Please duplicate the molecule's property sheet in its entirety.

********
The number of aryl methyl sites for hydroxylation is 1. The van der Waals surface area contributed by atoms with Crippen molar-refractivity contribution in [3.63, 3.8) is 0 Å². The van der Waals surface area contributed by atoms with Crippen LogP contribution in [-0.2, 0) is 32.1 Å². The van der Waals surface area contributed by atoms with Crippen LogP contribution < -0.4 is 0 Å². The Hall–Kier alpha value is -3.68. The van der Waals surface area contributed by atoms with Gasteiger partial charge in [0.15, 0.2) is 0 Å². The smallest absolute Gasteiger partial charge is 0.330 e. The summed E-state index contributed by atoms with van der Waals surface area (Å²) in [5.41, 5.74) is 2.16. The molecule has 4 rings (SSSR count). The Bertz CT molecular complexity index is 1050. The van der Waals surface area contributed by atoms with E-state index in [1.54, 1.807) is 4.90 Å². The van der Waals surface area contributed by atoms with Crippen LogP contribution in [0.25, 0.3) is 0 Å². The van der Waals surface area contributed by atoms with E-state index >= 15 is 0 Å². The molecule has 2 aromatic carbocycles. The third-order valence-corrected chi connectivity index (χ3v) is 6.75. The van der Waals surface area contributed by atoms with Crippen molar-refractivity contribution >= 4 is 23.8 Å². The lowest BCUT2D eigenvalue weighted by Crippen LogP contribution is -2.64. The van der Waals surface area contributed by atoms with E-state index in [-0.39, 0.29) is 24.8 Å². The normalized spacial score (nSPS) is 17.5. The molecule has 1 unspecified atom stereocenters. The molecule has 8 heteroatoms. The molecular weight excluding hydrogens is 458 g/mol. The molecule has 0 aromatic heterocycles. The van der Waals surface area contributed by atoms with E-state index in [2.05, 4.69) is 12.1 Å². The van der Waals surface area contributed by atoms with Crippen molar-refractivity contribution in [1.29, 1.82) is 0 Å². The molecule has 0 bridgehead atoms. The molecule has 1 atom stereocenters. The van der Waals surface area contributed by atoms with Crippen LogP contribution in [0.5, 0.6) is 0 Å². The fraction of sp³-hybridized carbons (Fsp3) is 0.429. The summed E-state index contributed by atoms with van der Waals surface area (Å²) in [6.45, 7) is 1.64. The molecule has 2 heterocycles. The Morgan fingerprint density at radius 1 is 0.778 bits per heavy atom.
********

The number of aryl methyl sites for hydroxylation is 1. The van der Waals surface area contributed by atoms with Crippen molar-refractivity contribution in [3.63, 3.8) is 0 Å². The van der Waals surface area contributed by atoms with Crippen LogP contribution in [-0.2, 0) is 32.1 Å². The van der Waals surface area contributed by atoms with Crippen LogP contribution < -0.4 is 0 Å². The Hall–Kier alpha value is -3.68. The van der Waals surface area contributed by atoms with Gasteiger partial charge in [0.15, 0.2) is 0 Å². The smallest absolute Gasteiger partial charge is 0.330 e. The summed E-state index contributed by atoms with van der Waals surface area (Å²) in [5.41, 5.74) is 2.16. The molecule has 4 rings (SSSR count). The Bertz CT molecular complexity index is 1050. The van der Waals surface area contributed by atoms with E-state index in [1.54, 1.807) is 4.90 Å². The van der Waals surface area contributed by atoms with Crippen LogP contribution in [0.25, 0.3) is 0 Å². The van der Waals surface area contributed by atoms with E-state index >= 15 is 0 Å². The molecule has 2 aromatic carbocycles. The third-order valence-corrected chi connectivity index (χ3v) is 6.75. The van der Waals surface area contributed by atoms with Crippen molar-refractivity contribution >= 4 is 23.8 Å². The lowest BCUT2D eigenvalue weighted by Crippen LogP contribution is -2.64. The van der Waals surface area contributed by atoms with E-state index in [-0.39, 0.29) is 24.8 Å². The normalized spacial score (nSPS) is 17.5. The molecule has 1 unspecified atom stereocenters. The molecule has 8 heteroatoms. The molecular weight excluding hydrogens is 458 g/mol. The molecule has 0 aromatic heterocycles. The van der Waals surface area contributed by atoms with E-state index in [2.05, 4.69) is 12.1 Å². The van der Waals surface area contributed by atoms with Crippen molar-refractivity contribution in [1.29, 1.82) is 0 Å². The molecule has 0 bridgehead atoms. The molecule has 1 atom stereocenters. The van der Waals surface area contributed by atoms with Crippen LogP contribution in [0.5, 0.6) is 0 Å². The fraction of sp³-hybridized carbons (Fsp3) is 0.429. The summed E-state index contributed by atoms with van der Waals surface area (Å²) in [6.45, 7) is 1.64. The molecule has 2 heterocycles. The Morgan fingerprint density at radius 1 is 0.778 bits per heavy atom.